I enjoyed a nice phone chat late last week with Chris Blake of Ascot Stud in Ontario, Canada. I had called him to discuss the farm's unusual incentive plan for breeders, as part of my research for an upcoming issue of MarketWatch. He chatted with me for several minutes about the program, which actually pays the owners of "solid, hard-knocking mares" to be bred by the farm's Clifton Park (pedigree), a stallion entering stud service in 2009.
Blake told me that the stallion's owner committed to "thinking outside the box" to introduce Clifton Park in his first year at stud. "We asked ourselves what can we do to maximize his strength and get the best book possible," Blake remembers. Ascot Stud researched "what the big markets are doing as far as incentives" and tried to emulate the innovations seen elsewhere. Blake liked the idea of offering cash rewards to breeders who patronized a stallion in his first year, and was committed to improving on that type of offering. The answer was: offer a "guaranteed incentive" to the owners of broodmares that would likely improve Clifton Park's success as a first-year sire.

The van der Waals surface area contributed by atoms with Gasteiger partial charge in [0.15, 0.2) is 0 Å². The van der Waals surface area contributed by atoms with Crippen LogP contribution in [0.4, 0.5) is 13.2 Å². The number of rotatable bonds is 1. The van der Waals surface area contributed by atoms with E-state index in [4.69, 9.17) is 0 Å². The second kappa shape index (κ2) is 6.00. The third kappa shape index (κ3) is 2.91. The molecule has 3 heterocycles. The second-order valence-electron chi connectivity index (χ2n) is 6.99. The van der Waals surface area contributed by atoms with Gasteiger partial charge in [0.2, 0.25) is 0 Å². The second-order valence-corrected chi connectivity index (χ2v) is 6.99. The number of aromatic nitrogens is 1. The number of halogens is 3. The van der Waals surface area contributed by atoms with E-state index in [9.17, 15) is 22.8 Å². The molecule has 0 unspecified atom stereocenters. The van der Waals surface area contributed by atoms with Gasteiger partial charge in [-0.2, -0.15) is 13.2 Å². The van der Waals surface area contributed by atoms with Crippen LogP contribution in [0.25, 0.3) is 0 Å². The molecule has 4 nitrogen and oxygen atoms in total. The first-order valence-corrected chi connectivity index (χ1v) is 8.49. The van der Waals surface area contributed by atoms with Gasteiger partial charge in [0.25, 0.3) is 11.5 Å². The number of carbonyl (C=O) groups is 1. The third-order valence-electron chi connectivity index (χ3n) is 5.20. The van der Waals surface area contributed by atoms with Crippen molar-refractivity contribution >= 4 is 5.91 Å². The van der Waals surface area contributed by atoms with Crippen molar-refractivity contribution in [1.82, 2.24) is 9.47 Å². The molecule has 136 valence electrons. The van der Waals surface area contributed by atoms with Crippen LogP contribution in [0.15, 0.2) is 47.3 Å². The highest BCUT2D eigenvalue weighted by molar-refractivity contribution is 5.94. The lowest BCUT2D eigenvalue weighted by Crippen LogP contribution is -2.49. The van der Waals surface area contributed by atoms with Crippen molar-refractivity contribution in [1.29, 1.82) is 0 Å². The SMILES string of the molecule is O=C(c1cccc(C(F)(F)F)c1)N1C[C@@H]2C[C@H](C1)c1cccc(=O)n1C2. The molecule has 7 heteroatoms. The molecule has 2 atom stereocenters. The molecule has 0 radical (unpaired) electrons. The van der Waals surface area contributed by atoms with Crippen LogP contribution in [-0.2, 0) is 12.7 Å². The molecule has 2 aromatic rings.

Instead of offering a cash payout to the breeder of the first Clifton Park foal to break his maiden or to win a stakes, the owners of all mares accepted to the stallion's book will receive a "reverse stud fee" of $1,000 to $5,000 (once the foal has been vet-certified as "stands and nurses"). Read about Ascot Stud's Breeders' Incentive Program for Clifton Park.
Blake admits that the current economic climate has "put a dent into how well the program could've done," but he is certain that the net effect has been a larger and much higher-class book than Clifton Park might otherwise have attracted as a first-year stud in Ontario. The stallion's book is already halfway to the goals set by the farm and the stud's owner.
I know that there are a lot of neat new programs meant to motivate reluctant breeders to sign a stud contract. (I was actually fairly surprised by how many stallion farms are offering incentives -- I had about 500 words to summarize in the February issue of MarketWatch, and could have used three times the space!)
Share with us any specials you've been offered or that you've seen advertised. (If the contract was exclusive, please omit the stallion/farm names.)